U.S. ports are preparing for catastrophic terrorism in a major new program of
security drills that began last week in the San Francisco Bay area and continues
next week in Baltimore (see GSN,
The federal Port Security Training Exercises Program (PortSTEP) is to bring
together government and private-sector officials responsible for maritime transportation
and commerce, emergency response and land transit in 40
port districts around the United States. Officials participate in fictitious
incident scenarios intended to reflect the terrorist threat environment.
“Everyone was really, really engaged because the scenarios were very
realistic” in the San Francisco Bay exercises, Universal Systems and Technology
Inc. Vice President for Homeland Security David Holmes said yesterday.
The company, known as Unitech, was the lead contractor for last week’s
exercises and will fill that role for most of the exercises scheduled around
the country through September 2007. The U.S. Coast Guard and Transportation
Security Administration are administering the program.
Holmes would not specifically say whether weapons of mass destruction figured
in the San Francisco Bay scenarios.
“You certainly have to know what the realities are today, what the challenges
are today” in order to design realistic exercises, Holmes said. “What
are the events that could shut down, for example, transportation or the shipping
industry on the West Coast?”
The 40 sets of exercises are being conducted in seaports and inland ports of
various sizes and terrorist threat profiles, ranging from Chicago to San Juan,
Virgin Islands. Holmes said exercises would be tailored to the ports’
varying situations, potentially involving threats to cruise ships in San Juan
or to sea commerce in Long Beach, Calif.
“There are different challenges based upon levels of readiness, levels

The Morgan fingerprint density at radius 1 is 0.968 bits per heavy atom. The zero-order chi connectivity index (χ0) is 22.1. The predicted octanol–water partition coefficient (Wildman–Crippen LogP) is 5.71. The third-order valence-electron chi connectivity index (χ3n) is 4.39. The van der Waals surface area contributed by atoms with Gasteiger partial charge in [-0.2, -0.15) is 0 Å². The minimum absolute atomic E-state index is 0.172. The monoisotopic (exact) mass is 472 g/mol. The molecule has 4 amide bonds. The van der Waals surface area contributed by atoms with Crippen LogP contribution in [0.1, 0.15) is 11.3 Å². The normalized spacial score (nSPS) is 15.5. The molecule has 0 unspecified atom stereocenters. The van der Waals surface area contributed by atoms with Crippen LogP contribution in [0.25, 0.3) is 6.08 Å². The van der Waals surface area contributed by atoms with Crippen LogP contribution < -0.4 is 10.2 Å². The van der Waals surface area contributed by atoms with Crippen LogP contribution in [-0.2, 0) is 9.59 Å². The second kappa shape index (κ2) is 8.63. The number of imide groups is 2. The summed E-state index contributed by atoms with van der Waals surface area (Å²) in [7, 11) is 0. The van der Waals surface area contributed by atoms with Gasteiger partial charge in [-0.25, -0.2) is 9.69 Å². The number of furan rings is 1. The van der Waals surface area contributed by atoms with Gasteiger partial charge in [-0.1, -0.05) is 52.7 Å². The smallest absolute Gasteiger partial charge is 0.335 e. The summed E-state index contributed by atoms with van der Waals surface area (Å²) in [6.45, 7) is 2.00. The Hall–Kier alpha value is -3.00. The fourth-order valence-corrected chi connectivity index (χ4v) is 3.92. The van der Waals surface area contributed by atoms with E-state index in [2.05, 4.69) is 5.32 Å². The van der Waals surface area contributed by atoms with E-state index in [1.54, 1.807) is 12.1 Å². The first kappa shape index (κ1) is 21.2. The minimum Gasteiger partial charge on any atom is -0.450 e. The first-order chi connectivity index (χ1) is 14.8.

of resource,” he said. “A lot of it is threat-risk-based. As a contractor,
we are certainly aware of the Department of Homeland Security’s —
particularly this secretary’s — focus on ensuring that we are spending
the resources correctly based upon threat-risk.”
The overall goal of the program is to harmonize and improve security efforts
among different agencies, companies, transportation modes and regions potentially
affected by threats to ports. Last week’s participants included city and
state emergency management agencies, fire departments, port administrators and
land transportation entities, Holmes said.
Federal and contractor officials refused to divulge specific exercise scenarios,
but the Transportation Security Administration said last week that “scenarios
range from how officials react to discovering a suspect cargo container to an
explosion at a seaport rail yard.”
“Through these exercises and other programs,” Coast Guard port
security head Capt. Frank Sturm said last week, “we will be continually
testing and evaluating how ready we are to deal with an actual threat to our
For now, the exercises are of the “advanced tabletop” variety,
which involves top officials’ reacting to specific attack scenarios but
not actually deploying emergency personnel and resources in response to the
fictitious incident. The Baltimore exercise is set to kick off Wednesday, and
the first full-scale, nontabletop exercises will begin about a year from now,
In the two-day San Francisco Bay event, hosted by the California Maritime Academy,
such techniques as live fictitious news broadcasts were used to impart realism
to the proceedings. Different participants were progressively given different
pieces of information.
Holmes said the exercises involved more than 100 participants and yielded valuable
“The notion of testing any plan is to look for ways to improve it,”
he said. “We learned certain things that we needed to refine.”